" Lead, kindly Light, amid the encircling gloom, Lead Thou me on !

The night is dark, and I am far from home, Lead Thou me on !

Keep Thou my feet, I do not ask to see The distant scene,—one step enough for me!

"I was not ever thus, nor prayed that Thou Should'st lead me on !

I loved to choose and see my path ; but now Lead Thou me on !

I loved the garish day, and, spite of fears, Pride ruled my will; remember not past years !

" So long Thy power hath led me, sure it still Will lead me on, O'er moor and fen, o'er crag and torrent, till The night is gone ; And with the morn those angel faces smile Which I have loved long since and lost awhile."

When we remember that this prayer for guiding light was uttered lay the great leader of the Romanist reaction in the first excite- ment of " sounding on his dim and perilous way " into unknown seas,—that it came from a heart feverish with resentment against the success of the then recent Liberal effervescence in France,— that he wrote it becalmed in a little orange boat in the straits of Bonifazio, sighing for a breeze that might take him to Marseilles on his homeward way, lying under the shadow of the wild Corsican mountains which recalled the birth-place of Napoleon's godless ambition, and his heart all on fire with the desire to pro- claim a spiritual power the very antithesis of this restless revolu- tionary liberalism (as he held it), a power that might both stir up supine England and control irritable France,—when we re- member all this, we cannot even enter into the beauty of the prayer itself, without asking ourselves what this prayer in his case really implied, and how far it was truly answered. Did not the ' light' he craved lead him onward into the mazes of a false system and a falling Church ? And could any one who knew the origin of this exquisite hymn, use it now with confidence that it would be answered by a truer light leading us away from authoritative ecclesiastical guidance into the direct !knowledge of living truth? We ourselves believe that the prayer was absolutely pure, and that the light which answered it did lead its author into deeper truth, while apparently involving him in a false system. No one who has read his late writings can doubt that he has since grasped the spirit of a more truly catholic faith, even though it seem within the lines of the dogmatic Roman Church, than he had then attained in the comparative liberty outside it. And doubtless others like him may gain more truth out of seeming error than they ever held under a truer external form. But then this only illus- trates the more the subtleties and complexities of our real relation to God ; and all this, if realized by ordinary persons, would dis- hearten them from throwing themselves fully into the words of a prayer which seemed at least to be breathed forth in darkness, and to lead him who first uttered it into spiritual slavery.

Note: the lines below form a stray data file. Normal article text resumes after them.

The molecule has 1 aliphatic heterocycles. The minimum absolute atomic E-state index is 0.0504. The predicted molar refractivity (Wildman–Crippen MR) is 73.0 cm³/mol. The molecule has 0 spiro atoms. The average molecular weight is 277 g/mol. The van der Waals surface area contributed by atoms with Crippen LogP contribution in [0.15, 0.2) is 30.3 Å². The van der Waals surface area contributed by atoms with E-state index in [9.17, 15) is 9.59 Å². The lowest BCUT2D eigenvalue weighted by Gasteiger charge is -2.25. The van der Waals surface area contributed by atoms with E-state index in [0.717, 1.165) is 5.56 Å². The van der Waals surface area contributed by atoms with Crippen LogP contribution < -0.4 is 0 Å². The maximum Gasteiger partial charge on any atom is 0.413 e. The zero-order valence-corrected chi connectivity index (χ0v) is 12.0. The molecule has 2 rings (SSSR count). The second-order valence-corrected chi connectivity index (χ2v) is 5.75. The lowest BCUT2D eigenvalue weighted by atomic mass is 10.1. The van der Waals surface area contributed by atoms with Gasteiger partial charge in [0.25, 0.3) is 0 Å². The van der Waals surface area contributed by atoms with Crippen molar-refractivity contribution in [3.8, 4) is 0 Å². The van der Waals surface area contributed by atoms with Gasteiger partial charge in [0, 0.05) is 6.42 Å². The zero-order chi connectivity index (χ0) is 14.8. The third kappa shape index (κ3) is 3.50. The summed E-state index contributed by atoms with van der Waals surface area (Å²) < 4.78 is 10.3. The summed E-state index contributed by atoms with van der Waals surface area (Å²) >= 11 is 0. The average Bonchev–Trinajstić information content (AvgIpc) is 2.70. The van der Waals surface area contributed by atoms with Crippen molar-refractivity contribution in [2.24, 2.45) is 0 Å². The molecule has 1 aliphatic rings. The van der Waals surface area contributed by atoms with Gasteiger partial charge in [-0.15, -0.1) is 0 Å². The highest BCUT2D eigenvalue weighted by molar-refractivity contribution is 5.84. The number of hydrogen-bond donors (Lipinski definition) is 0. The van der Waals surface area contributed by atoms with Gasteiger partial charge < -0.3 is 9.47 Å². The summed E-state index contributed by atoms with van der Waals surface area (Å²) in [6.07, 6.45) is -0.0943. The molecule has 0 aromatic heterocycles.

On the whole, while we thank Mr. Miller heartily for this volume of biographical insight into the lives of the chief composers of our hymns, we are inclined to think that the deeper we plunge into the real spiritual scenery in which our religious lyrics take their origin, the more of mystery will there seem to be in the communion between God and man, and the less shall we feel disposed to explain in any dogmatic, or even closely defined way, the faith which we must all cherish if we are to use hymns in common at all, that the expression of our genuine emotions does affect God, and provokes from Him some better answer than we can ask or think. The lives of the greater hymn writers are far more touch- ing than their own hymns, and enlarge indefinitely the mystery and scope of the spirit of trust which their own hymns would suggest.